Nowadays, Davidson is a professor at the University of Wisconsin-Madison. His long-standing research on the effect of meditation on the brain has meanwhile become a classic of the genre. Goleman, on the other hand, abandoned his academic career right after he completed his PhD, and took to writing. He is the author of a number of bestsellers, including Emotional Intelligence and Destructive Emotions, in which he promotes Eastern and Western psychology.
Both are co-founders of one of the largest institutions specializing in the scientific research of Eastern practices and their promotion, namely the Mind and Life Institute, under the patronage of the 14th Dalai Lama. In their book, Altered Traits: Science Reveals How Meditation Changes Your Mind, Brain, and Body, published in 2017, they reveal the details of their private and professional interest in meditation. They discuss the difference it made in their lives, as well as the dynamically developing branch of research on its actual properties, which they basically built from scratch together with a few other researchers, including Jon Kabat-Zinn, the creator of the Mindfulness-based stress reduction (MBSR) programme. The new branch of science has been experiencing a genuine boom in recent years. Just look at the numbers. From the 1970s to 2009, anything between a few and several dozen articles discussing meditation would appear annually in English-language scientific literature. In 2010, more than a thousand were published. We are now seeing an upward trend, as more and more Western psychologists express their interest in the legacy of Eastern traditions.
We need to make clear here that we are dealing with a phenomenon that is significant not only from the viewpoint of Western science, which has tapped into knowledge about subtle methods of influencing human emotion, thoughts and behaviour, but also from the perspective of an order very different from science. What order might that be? The word ‘religion’ would be inadequate here; ‘spirituality’ wouldn’t work either. This is because both of these terms imply some kind of metaphysics. Meanwhile, the Western version of the spiritual practices we are discussing lacks any religious cloak and, in fact, doesn’t have much in terms of metaphysics to speak of. Rather, it’s a combination of certain Eastern techniques, which had up until now functioned in a strict religious context, with a very secular, scientific view. The points at which both these universes surprisingly intersect spark what are probably some of the most interesting conclusions made by modern knowledge with regard to humans.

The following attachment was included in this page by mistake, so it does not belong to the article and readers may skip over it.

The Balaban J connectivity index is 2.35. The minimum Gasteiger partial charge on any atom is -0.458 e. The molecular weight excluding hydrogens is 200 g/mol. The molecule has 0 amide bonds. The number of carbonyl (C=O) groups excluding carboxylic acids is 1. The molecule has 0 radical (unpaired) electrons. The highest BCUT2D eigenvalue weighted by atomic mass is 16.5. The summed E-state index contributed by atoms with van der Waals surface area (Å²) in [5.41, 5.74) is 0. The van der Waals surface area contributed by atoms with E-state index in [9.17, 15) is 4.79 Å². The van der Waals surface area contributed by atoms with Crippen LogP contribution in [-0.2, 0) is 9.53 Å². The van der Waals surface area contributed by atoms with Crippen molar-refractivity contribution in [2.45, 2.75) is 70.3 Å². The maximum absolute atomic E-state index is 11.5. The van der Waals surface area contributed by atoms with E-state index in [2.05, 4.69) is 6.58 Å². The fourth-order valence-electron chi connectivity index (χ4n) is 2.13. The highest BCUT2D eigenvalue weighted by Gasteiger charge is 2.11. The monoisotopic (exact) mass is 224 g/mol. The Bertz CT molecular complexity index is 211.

After all, it seems that we should consider the state of the complete demise of the feeling of individual identity, or the separated, personal ‘self’ (the so-called ‘nirvana’ or samadhi), as a metaphysical experience par excellence. However – and this is something that Goleman and Davidson write about at length in their book – from the perspective of current neuroscientific knowledge, our personal ‘self’ is a type of… illusion. Or rather, as the outstanding American philosopher Daniel Dennett told me more than a year ago in an interview, it is something like a computer user interface. On a laptop screen, we do indeed see a lot of different icons and tools, but at the same time, we know that what we see is only the product of the activity of various components; that in fact, there is no folder in the form as it appears before us.
The case is similar for our individual ‘self’, which basically is only the result of numerous processes running in various parts of the brain, though it may seem to be the most intimate and most real of all phenomena that we experience. The backdrop against which the ‘self’ can appear, and thanks to which it appears as a separate structure at all, is something that is pure and non-dual; something that is not split into subject and object, the observer and the observed. That something is consciousness. Buddhist tradition has been teaching about its existence for over 2500 years. Meditation, and thus regular, careful observations of all the thoughts, emotions and perceptions that appear in your mind, will sooner or later allow such awareness to be experienced directly.